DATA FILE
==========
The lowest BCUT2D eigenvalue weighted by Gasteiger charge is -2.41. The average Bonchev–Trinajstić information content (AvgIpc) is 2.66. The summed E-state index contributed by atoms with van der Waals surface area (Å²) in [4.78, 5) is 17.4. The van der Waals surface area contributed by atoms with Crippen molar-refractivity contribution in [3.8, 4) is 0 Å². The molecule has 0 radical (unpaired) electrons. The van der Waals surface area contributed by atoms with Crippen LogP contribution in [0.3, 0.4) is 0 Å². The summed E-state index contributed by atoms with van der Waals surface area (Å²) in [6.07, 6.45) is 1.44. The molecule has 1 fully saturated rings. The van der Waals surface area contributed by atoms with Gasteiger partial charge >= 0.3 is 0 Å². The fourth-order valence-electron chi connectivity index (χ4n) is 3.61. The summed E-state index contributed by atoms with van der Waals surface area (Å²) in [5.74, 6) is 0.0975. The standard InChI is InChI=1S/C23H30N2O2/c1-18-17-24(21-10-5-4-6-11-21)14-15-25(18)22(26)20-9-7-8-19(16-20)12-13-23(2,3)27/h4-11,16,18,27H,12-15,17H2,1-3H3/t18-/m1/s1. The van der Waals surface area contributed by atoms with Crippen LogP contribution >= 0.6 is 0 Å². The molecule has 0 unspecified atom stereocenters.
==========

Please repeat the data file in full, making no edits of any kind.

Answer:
The lowest BCUT2D eigenvalue weighted by Gasteiger charge is -2.41. The average Bonchev–Trinajstić information content (AvgIpc) is 2.66. The summed E-state index contributed by atoms with van der Waals surface area (Å²) in [4.78, 5) is 17.4. The van der Waals surface area contributed by atoms with Crippen molar-refractivity contribution in [3.8, 4) is 0 Å². The molecule has 0 radical (unpaired) electrons. The van der Waals surface area contributed by atoms with Crippen LogP contribution in [0.3, 0.4) is 0 Å². The summed E-state index contributed by atoms with van der Waals surface area (Å²) in [6.07, 6.45) is 1.44. The molecule has 1 fully saturated rings. The van der Waals surface area contributed by atoms with Gasteiger partial charge >= 0.3 is 0 Å². The fourth-order valence-electron chi connectivity index (χ4n) is 3.61. The summed E-state index contributed by atoms with van der Waals surface area (Å²) in [5.74, 6) is 0.0975. The standard InChI is InChI=1S/C23H30N2O2/c1-18-17-24(21-10-5-4-6-11-21)14-15-25(18)22(26)20-9-7-8-19(16-20)12-13-23(2,3)27/h4-11,16,18,27H,12-15,17H2,1-3H3/t18-/m1/s1. The van der Waals surface area contributed by atoms with Crippen LogP contribution >= 0.6 is 0 Å². The molecule has 0 unspecified atom stereocenters.